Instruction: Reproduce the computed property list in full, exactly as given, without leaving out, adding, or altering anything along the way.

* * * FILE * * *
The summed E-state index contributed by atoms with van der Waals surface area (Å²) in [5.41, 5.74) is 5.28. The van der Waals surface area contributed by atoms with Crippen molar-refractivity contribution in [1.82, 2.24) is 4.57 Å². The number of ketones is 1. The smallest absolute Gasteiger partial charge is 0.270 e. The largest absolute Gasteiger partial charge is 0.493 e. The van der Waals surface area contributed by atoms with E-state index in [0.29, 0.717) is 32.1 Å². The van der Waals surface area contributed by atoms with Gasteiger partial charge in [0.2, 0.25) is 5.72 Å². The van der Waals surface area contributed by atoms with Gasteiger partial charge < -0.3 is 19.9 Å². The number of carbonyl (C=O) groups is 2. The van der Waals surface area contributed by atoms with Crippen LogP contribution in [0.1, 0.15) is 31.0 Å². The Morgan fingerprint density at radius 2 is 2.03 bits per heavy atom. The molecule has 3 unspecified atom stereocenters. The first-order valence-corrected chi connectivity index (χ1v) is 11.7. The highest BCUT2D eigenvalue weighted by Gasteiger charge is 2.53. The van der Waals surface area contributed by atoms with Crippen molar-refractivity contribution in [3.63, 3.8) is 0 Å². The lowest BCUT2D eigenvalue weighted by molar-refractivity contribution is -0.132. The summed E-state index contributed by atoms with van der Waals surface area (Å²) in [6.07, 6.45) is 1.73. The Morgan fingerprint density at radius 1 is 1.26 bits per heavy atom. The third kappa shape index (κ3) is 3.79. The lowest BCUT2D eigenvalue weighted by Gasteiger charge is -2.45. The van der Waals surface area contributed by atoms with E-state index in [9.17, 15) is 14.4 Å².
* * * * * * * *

The summed E-state index contributed by atoms with van der Waals surface area (Å²) in [5.41, 5.74) is 5.28. The van der Waals surface area contributed by atoms with Crippen molar-refractivity contribution in [1.82, 2.24) is 4.57 Å². The number of ketones is 1. The smallest absolute Gasteiger partial charge is 0.270 e. The largest absolute Gasteiger partial charge is 0.493 e. The van der Waals surface area contributed by atoms with E-state index in [0.29, 0.717) is 32.1 Å². The van der Waals surface area contributed by atoms with Gasteiger partial charge in [0.2, 0.25) is 5.72 Å². The van der Waals surface area contributed by atoms with Gasteiger partial charge < -0.3 is 19.9 Å². The number of carbonyl (C=O) groups is 2. The van der Waals surface area contributed by atoms with Crippen LogP contribution in [0.1, 0.15) is 31.0 Å². The Morgan fingerprint density at radius 2 is 2.03 bits per heavy atom. The molecule has 3 unspecified atom stereocenters. The first-order valence-corrected chi connectivity index (χ1v) is 11.7. The highest BCUT2D eigenvalue weighted by Gasteiger charge is 2.53. The van der Waals surface area contributed by atoms with Crippen molar-refractivity contribution in [3.63, 3.8) is 0 Å². The lowest BCUT2D eigenvalue weighted by molar-refractivity contribution is -0.132. The summed E-state index contributed by atoms with van der Waals surface area (Å²) in [6.07, 6.45) is 1.73. The Morgan fingerprint density at radius 1 is 1.26 bits per heavy atom. The third kappa shape index (κ3) is 3.79. The lowest BCUT2D eigenvalue weighted by Gasteiger charge is -2.45. The van der Waals surface area contributed by atoms with E-state index in [9.17, 15) is 14.4 Å².